p.s. I agree that Rand Paul bungled the civil rights act thing from the Maddow show, but the media attacking him for bringing up philosophical qualms about its constitutionality further underscores our proclivity for not being able to engage in mature political discussion.
If I had a penny for every time a Paul supporter told me to go read The Road to Serfdom, I’d have… well, I’d have about eight and a half bucks, but that’s still a lot, when you think about it. Reporters down in Kentucky laughed to me about the same experience; see the hilarious “White Male Liberty Patriot Bingo” the excellent folks at Barefoot and Progressive drew up.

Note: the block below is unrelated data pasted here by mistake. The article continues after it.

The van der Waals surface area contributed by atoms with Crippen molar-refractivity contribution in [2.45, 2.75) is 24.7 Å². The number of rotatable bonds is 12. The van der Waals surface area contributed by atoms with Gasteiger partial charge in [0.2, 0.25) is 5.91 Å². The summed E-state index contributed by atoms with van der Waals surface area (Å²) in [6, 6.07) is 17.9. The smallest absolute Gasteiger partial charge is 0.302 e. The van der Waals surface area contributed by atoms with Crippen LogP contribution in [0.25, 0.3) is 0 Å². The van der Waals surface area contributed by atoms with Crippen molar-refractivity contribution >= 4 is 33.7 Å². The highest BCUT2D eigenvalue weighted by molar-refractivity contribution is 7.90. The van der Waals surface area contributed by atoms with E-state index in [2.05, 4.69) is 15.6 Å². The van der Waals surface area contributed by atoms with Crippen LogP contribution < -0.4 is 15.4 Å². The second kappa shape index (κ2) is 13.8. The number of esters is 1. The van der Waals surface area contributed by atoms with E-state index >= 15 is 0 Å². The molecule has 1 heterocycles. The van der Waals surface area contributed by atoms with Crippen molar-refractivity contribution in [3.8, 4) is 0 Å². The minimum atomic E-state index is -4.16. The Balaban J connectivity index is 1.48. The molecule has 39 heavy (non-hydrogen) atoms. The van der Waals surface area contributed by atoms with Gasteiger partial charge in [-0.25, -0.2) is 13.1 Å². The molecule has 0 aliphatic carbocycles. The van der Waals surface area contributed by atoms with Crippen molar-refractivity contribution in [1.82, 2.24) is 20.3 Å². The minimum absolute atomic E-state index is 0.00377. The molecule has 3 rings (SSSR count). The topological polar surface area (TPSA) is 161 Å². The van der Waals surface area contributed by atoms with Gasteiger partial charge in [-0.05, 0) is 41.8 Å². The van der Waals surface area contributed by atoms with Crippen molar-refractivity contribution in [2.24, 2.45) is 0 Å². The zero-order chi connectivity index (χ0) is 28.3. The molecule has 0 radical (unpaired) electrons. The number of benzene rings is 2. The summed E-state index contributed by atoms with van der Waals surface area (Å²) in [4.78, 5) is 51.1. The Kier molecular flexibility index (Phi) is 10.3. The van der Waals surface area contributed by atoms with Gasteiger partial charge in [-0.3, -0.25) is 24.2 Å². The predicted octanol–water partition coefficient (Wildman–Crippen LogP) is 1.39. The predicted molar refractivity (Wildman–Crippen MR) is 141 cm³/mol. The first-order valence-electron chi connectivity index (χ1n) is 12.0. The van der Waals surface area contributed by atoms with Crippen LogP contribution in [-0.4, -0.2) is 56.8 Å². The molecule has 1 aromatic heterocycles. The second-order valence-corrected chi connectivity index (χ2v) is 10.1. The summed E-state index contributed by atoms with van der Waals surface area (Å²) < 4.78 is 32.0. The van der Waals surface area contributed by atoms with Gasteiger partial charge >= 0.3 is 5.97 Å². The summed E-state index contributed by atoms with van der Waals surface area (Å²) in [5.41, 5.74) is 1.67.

And once again, I love being linked to Pol Pot because I believe in things like Stafford loans and the SEC. It’s odd the way so many of the Paul supporters use this uniquely Glenn Beck-ian style of argument, whereby every idea is instantly carried to the far extreme; you voted for some milquetoast Democrat to your local school board, therefore you’re a Stalinist craving total government. I understand where this is coming from with Beck, because Beck is a former drunk and drug addict – he can’t imagine having one drink without eventually having fifteen, so moderation of any kind is an alien concept to him. But where is it coming from everyone else?
By the way, I have read The Road to Serfdom, and to me it’s right up there with The Fountainhead, Cherneshevsky’s What is To Be Done?, and Beck favorite The 5000-Year Leap on the all-time list of pretentious, badly-written Bibles of political quackery.